Khanya Mthethwa: In South Africa and Africa, I think there is a bright future, even though there is much work to be done. Globally, local designers have started cementing themselves and becoming good representations of the talent they have in the country. It can only become greater from this point on.

What role do you think technology is playing in the future of contemporary jewelry?

Khanya Mthethwa: Technology provides designers with the opportunity to be more innovative and makes it possible for jewelry ideas to be limitless.

Khanya Mthethwa, Current Concept Phase, image courtesy of the artist

What are you currently working on, and what are your future plans?

Khanya Mthethwa: I am currently working on the Susan Beech award project, creating and developing designs that push my limits as a jeweler using technology. I am excited about the next few months, as I will move from the design phase to prototyping.

 

3D-printing equipment setup, photo courtesy of Khanya Mthethwa

Please tell our readers about something interesting you’ve seen, read, or heard recently.

Khanya Mthethwa: I find it interesting how as the dollar is losing its global dominance, it gives way to alternative markets that are emerging. It would be interesting to see how this shift in power dynamics impacts designers and consumers across different regions.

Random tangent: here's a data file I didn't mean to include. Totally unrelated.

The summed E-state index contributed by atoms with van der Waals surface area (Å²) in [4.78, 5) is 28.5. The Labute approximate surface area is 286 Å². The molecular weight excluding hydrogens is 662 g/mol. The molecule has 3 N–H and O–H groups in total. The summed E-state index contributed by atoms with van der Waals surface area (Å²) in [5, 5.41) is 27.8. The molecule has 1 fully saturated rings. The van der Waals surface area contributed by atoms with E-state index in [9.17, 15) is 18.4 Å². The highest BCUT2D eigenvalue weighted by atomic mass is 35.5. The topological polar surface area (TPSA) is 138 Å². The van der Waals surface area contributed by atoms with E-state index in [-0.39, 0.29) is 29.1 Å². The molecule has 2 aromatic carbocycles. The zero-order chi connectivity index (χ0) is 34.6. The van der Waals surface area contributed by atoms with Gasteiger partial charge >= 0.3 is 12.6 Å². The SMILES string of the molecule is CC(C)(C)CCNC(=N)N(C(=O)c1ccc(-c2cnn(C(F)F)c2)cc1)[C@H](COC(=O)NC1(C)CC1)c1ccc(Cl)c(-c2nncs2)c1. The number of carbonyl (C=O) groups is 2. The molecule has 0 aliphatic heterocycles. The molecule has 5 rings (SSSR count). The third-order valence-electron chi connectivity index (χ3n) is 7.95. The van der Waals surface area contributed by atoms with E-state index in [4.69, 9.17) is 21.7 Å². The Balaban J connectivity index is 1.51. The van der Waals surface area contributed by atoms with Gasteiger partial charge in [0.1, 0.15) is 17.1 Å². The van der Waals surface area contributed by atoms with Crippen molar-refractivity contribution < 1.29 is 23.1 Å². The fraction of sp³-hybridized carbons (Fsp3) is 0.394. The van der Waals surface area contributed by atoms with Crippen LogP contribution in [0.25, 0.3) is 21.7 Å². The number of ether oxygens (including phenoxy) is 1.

Khanya Mthethwa, Umswenko—Umqhele
Khanya Mthethwa, Umswenko—Umqhele, 2017, headpiece, wool, fine silver, hair extension, photo: artist

Author

  • Nina Newman

    Nina Newman has been a full-time lecturer in the Jewellery Design and Manufacturing Programme at the Tshwane University of Technology since 2000. As an award-winning jewelry designer and practitioner, she has showcased her work in various local galleries and exhibitions. Her passion for indigenous flora is a recurring theme in her designs, where she employs the enameling technique—which was the central focus of her master's studies. Currently, Newman is pursuing a doctorate in the South African contemporary jewelry field. Her other research interests include the jewelry design process, and the ethics relating to commercial jewelry design. Newman is also a committee member of the Design Educators’ Forum of South Africa. She is based in Pretoria.